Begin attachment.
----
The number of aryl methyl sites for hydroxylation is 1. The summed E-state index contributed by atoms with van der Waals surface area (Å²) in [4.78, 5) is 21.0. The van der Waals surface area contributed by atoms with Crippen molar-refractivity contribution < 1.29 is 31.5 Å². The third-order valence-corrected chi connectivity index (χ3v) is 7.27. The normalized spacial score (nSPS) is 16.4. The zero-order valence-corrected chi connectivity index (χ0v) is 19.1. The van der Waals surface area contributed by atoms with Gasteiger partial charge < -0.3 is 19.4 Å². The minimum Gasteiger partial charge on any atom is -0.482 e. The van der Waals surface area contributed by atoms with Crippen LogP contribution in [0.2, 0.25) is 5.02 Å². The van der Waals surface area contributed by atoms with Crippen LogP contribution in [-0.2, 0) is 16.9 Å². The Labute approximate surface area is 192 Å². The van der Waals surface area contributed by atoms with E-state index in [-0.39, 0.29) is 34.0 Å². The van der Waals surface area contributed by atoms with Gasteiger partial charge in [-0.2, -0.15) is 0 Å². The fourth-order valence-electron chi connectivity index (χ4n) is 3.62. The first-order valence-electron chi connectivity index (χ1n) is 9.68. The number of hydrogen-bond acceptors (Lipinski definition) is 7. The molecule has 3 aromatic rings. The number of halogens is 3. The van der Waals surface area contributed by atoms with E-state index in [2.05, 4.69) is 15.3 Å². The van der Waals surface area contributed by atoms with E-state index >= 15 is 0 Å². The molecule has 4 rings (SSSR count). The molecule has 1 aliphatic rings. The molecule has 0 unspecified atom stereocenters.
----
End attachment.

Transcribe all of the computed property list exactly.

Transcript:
The number of aryl methyl sites for hydroxylation is 1. The summed E-state index contributed by atoms with van der Waals surface area (Å²) in [4.78, 5) is 21.0. The van der Waals surface area contributed by atoms with Crippen molar-refractivity contribution < 1.29 is 31.5 Å². The third-order valence-corrected chi connectivity index (χ3v) is 7.27. The normalized spacial score (nSPS) is 16.4. The zero-order valence-corrected chi connectivity index (χ0v) is 19.1. The van der Waals surface area contributed by atoms with Gasteiger partial charge < -0.3 is 19.4 Å². The minimum Gasteiger partial charge on any atom is -0.482 e. The van der Waals surface area contributed by atoms with Crippen LogP contribution in [0.2, 0.25) is 5.02 Å². The van der Waals surface area contributed by atoms with Crippen LogP contribution in [-0.2, 0) is 16.9 Å². The Labute approximate surface area is 192 Å². The van der Waals surface area contributed by atoms with E-state index in [-0.39, 0.29) is 34.0 Å². The van der Waals surface area contributed by atoms with Gasteiger partial charge in [-0.2, -0.15) is 0 Å². The fourth-order valence-electron chi connectivity index (χ4n) is 3.62. The first-order valence-electron chi connectivity index (χ1n) is 9.68. The number of hydrogen-bond acceptors (Lipinski definition) is 7. The molecule has 3 aromatic rings. The number of halogens is 3. The van der Waals surface area contributed by atoms with E-state index in [2.05, 4.69) is 15.3 Å². The van der Waals surface area contributed by atoms with E-state index >= 15 is 0 Å². The molecule has 4 rings (SSSR count). The molecule has 1 aliphatic rings. The molecule has 0 unspecified atom stereocenters.